Once I met the light requirements, I started on this next campaign. Long story short, you are pointed in the direction of the “Warmind” which is a huge A.I. on Mercury. Or was it Mars? One of those places. Zavala fears that this machine would bring about more destruction that it’s worth, but it seems that the Hive are also trying to end the universe by summoning a worm god thing. It’s up to you to go through the tedium of getting pieces necessary to help get the Warmind back online and allow it to help you defeat the Hive. That boss battle was a bit of a chore, but overall I kept up in light level well enough between the missions that I didn’t have to try over and over again. Once completed, the Warmind tells you that he’s going to guard the universe from any and all threats. Zavala still seems nervous about having awoken this machine, and then you all go about your business as if nothing had happened at all.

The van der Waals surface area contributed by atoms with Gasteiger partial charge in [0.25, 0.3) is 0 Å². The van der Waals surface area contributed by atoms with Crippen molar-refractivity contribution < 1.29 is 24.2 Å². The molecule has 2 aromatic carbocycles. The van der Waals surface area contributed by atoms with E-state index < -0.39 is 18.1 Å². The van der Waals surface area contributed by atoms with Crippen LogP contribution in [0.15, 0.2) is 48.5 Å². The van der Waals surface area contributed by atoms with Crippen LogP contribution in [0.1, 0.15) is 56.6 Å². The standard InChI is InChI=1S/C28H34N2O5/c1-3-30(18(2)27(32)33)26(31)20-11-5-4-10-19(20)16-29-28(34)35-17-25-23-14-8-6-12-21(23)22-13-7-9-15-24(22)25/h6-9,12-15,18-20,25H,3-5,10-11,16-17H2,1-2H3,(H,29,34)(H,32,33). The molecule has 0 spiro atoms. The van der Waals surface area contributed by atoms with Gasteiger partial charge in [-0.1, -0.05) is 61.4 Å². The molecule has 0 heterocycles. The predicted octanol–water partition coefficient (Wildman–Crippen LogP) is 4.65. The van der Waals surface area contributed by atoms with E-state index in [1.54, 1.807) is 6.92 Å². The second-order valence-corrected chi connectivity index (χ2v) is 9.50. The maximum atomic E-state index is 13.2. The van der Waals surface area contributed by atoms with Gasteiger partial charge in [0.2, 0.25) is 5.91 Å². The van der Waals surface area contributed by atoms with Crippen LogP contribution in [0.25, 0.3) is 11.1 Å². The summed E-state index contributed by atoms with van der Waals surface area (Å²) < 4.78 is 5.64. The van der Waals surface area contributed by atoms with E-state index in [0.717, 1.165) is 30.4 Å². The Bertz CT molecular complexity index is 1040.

I didn’t mind the story parts or the inclusion of these expansions on my way into the new expansion, but they weren’t as epic feeling as “The Red War.” I have a feeling that Forsaken will make up for that, and I can finally get caught up on the current storyline. As I finished Warmind I found that I was at nearly 340 light and just rolled over level 34. The cap is 50, so there’s still a ways to go, and I have no idea what sort of light levels 50’s have. Whatever the case, I’m still enjoying my journey through the game and I can’t wait to dive into Forsaken. I’ll check back in when I have more to share!